Day to day living is what happens when you’ve been stationary long enough to feel the occasional, blissful twinge of boredom and the beautiful sameness of slipping into a routine. When we first moved here the routine kept changing because Shanghai is always changing. Now, however, we are familiar enough with our neighbourhood and the city that we can actually make plans.
Long, long ago when David and I first started dating we used to talk about The Future. He warned me back then that he wasn’t one for the white picket fence, but was more attracted to a gypsy rover sort of life. I felt the pieces of my future shifting a bit. What did I really want?
I grew up in a small town on Vancouver Island. The goal for most of my set was to Leave Town. Town only has a one-screen movie theatre. Shopping options were limited and cultural options felt limited, and then chance of one staying in town and marrying up seemed limited, and mostly, I think, so many of us need to use those late teenage years to spread our wings. My first year away from home was a time of great imagination & dreaming, which first allowed me to explore the ideas of how my future could look.
So, back to 2004 and the white picket fence. At this point in time we were both working in somewhat similar roles, namely at thrift stores. David’s was a non-profit and mine was a for-profit but there is a sort of thrift-store vibe among the young retail associates in Victoria. Many of us were modern hippies, or I guess better characterized as your general West Coast early millenials, living in cheap apartments and being sort of Bohemian and just having a good time the way one can with few bills, a decent amount of pocket money, and a city to explore. Dave and I used to take day trips, on foot, to the surrounding Gulf Islands and talk about the day we would backpack, or drive, around Canada, working here and there and seeing the country etc.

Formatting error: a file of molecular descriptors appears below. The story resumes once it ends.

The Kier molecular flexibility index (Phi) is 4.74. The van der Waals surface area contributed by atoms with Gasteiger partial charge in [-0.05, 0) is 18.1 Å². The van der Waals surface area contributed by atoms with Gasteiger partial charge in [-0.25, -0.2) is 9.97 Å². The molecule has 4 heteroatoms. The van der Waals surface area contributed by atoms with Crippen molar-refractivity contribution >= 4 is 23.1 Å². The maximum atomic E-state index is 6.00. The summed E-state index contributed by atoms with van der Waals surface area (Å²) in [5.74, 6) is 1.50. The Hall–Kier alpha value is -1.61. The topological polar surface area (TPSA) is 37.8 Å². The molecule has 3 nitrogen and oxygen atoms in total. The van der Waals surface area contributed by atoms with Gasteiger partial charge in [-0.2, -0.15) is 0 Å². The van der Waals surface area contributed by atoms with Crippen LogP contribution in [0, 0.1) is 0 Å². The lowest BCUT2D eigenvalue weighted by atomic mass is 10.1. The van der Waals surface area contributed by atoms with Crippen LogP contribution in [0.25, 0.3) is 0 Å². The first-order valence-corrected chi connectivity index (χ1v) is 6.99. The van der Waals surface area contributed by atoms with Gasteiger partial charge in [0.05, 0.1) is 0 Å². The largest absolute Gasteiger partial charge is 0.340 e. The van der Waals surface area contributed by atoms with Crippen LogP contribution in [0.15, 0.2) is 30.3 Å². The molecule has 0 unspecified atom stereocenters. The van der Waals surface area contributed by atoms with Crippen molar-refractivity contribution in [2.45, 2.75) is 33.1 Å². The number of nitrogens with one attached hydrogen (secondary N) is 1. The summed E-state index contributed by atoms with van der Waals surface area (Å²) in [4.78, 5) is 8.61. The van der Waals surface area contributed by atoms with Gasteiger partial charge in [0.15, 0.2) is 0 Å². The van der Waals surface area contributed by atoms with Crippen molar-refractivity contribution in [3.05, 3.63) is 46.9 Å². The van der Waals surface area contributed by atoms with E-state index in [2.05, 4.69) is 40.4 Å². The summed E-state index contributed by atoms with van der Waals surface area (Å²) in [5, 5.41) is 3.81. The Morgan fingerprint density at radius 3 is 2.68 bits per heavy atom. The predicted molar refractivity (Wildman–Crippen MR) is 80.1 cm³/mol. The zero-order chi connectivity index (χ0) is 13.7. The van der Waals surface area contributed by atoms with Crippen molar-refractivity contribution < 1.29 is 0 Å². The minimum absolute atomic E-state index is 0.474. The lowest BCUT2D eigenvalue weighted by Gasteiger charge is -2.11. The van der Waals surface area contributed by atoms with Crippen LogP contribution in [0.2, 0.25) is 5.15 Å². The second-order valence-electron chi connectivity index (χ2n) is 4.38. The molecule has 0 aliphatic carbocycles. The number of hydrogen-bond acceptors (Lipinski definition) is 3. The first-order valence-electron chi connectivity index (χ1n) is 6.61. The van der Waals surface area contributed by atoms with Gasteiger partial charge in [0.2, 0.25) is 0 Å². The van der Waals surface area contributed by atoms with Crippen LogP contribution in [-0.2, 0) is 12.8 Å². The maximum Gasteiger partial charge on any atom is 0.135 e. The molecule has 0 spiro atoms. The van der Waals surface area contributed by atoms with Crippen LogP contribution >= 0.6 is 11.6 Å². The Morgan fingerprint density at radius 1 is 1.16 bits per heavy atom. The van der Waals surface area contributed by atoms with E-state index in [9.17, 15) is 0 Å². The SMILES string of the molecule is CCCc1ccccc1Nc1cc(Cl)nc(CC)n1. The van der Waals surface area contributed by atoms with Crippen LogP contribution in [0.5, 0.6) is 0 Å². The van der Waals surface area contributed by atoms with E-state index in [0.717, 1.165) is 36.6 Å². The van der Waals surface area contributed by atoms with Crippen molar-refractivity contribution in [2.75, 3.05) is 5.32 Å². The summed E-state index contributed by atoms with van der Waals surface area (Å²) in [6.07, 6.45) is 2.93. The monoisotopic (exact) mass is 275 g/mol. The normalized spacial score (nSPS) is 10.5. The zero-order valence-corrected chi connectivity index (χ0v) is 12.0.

Grad School spurred us on the adventure but then as we got deeper into it and discovered that David had some sought after talent things had to shift yet again. It’s not every day that one gets a chance to move to England. And here we are in our early-to-mid-thirties and we’re doing the scholarly Bohemian gypsy rover thing, which is slightly more upscale than our original dreams, and involves hauling around a lot more books, but still involves rundown abodes and a strange mishmash of household possessions. A lot of our friends have this sort of settled adult style, whether they’re renting or owning, and I’m still thinking about whether or not I even want to bother buying curtains because will we bother packing them on our next international move.
After living this way for so long it’s hard to imagine living any other way. To be in the same place for more than three or four years? Shocking! The kids even take it as a matter of course that there will be a “next apartment” or a new country to explore. We had that brief, not brief enough, spell in Burnaby which was a really good view into what being settled with few choices would be like. Apparently I don’t mind big cities if they’re new but stick me in Toronto or Greater Vancouver and the misery just pours in. Living in a tiny apartment because the rents are too high is very different to living in a tiny apartment because you’re living abroad and you’d rather save on the rent to go and travel. I’m not saying that I never want to settle down but when we do, IF we do, I’m hoping that it will be on more comfortable terms.